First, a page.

After the volatility the stock market has experienced this year, which clearly intensified in the second half, it comes as little surprise that it should end the last week of 2011 just that way — volatile.
On the heels of better-than-expected holiday sales and a quieter-for-now Europe, the S&P 500 tipped ever so slightly into the black early this week. By the end of Wednesday, all the gains in the S&P 500 were more than erased and once again the index was back in the red on a year-to-date basis, albeit modestly. Yet as I write this, the index has turned positive on a year-to-date basis. Whether the S&P 500 will finish the year slightly in the red or slightly in the black we will see after Friday’s market close.
For individual investors, more than most are happy if not relieved to close the book on the 2011 stock market. Volatility aside, and the lack of any real return in the past 12 months, the 10-year return for the S&P 500 is tracking close to 7 percent. But one of the pitfalls of spreadsheets, in my opinion, is the ability to gin up good or bad performance simply by altering the chosen time period.
For example, if we looked at the five-year performance, the S&P 500 would have dropped more than 11 percent, but if we looked at the three- or nine-year performance, it would have increased by more than 38 percent in either period. One can find both good and bad periods of performance depending on the time period being scrutinized.
While that may or may not put the 2011 stock market into perspective, all things being equal, it was not a good year but it was not a bad year either. However, it is 2012 that many are looking at now and wondering whether more of the same is in store for the next 12 months.
We started 2011 with expectations of an improving domestic economy, which were dashed as we exited the first quarter, and had to contend with rising debt and deficit levels. That fear will continue because Congress has accomplished little on that front, and President Obama will ask Friday for $1.2 trillion in additional borrowing authority as agreed to under the government-shutdown deal.
This will avoid the need for further debt-ceiling increases before the 2012 elections, but would increase the debt limit to $16.4 trillion. After all, the wrangling by individuals to get a better handle on their finances since the start of the financial crisis just a few years ago, many are asking, “How is it the federal government can continue to borrow more?” The sad but simple answer is that it spends far more than it raises in revenue and that for every dollar it spends, it borrows 36 cents. In the fiscal year that ended Sept. 30, the government spent $3.6 trillion and collected $2.3 trillion.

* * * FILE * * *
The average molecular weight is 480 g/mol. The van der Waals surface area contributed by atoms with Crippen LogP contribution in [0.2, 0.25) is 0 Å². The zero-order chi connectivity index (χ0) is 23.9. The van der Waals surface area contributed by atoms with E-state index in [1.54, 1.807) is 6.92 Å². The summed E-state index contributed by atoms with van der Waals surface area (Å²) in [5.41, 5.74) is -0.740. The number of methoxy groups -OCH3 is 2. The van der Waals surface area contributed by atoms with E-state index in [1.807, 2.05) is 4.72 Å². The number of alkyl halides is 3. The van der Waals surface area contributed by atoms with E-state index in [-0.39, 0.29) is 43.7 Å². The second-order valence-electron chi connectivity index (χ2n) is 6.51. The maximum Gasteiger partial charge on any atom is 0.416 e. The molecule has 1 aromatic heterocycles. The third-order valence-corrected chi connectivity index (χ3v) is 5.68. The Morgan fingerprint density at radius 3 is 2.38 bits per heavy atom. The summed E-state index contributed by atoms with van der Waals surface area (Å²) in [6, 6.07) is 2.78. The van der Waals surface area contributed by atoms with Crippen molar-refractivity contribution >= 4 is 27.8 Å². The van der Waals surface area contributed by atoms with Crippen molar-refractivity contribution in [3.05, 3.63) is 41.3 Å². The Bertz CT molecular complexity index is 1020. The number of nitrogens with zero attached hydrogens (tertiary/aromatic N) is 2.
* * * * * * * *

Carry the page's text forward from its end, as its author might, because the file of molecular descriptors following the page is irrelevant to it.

Needless to say, rising debt and deficits remain an issue.
In terms of the domestic economy, we continue to get signs that it is on the mend, but I suspect that initial expectations for 2012 will be revised after the holidays as we take into account and factor in all of the negative pre-announcements we have heard from companies in the past few weeks of the year from Oracle Corp., Cavium Inc., E.I. du. Pont de Nemours & Co., Corning Inc., Walgreen Co., CarMax Inc. and Actuant Corp., to name but a few. All that plus issues in Europe and slower growth in China as well.
While I remain optimistic for 2012, my concern is that we are beginning the year on the same rocky road we have been on for the past several months.
• Chris Versace, the Thematic Investor, is director of research at Think 20/20, an independent equity-research and corporate-access firm in the Washington, D.C., area. He can be reached at email@example.com. Follow him on Twitter @ChrisJVersace. At the time of publication, Mr. Versace had no positions in companies mentioned; however, positions can change.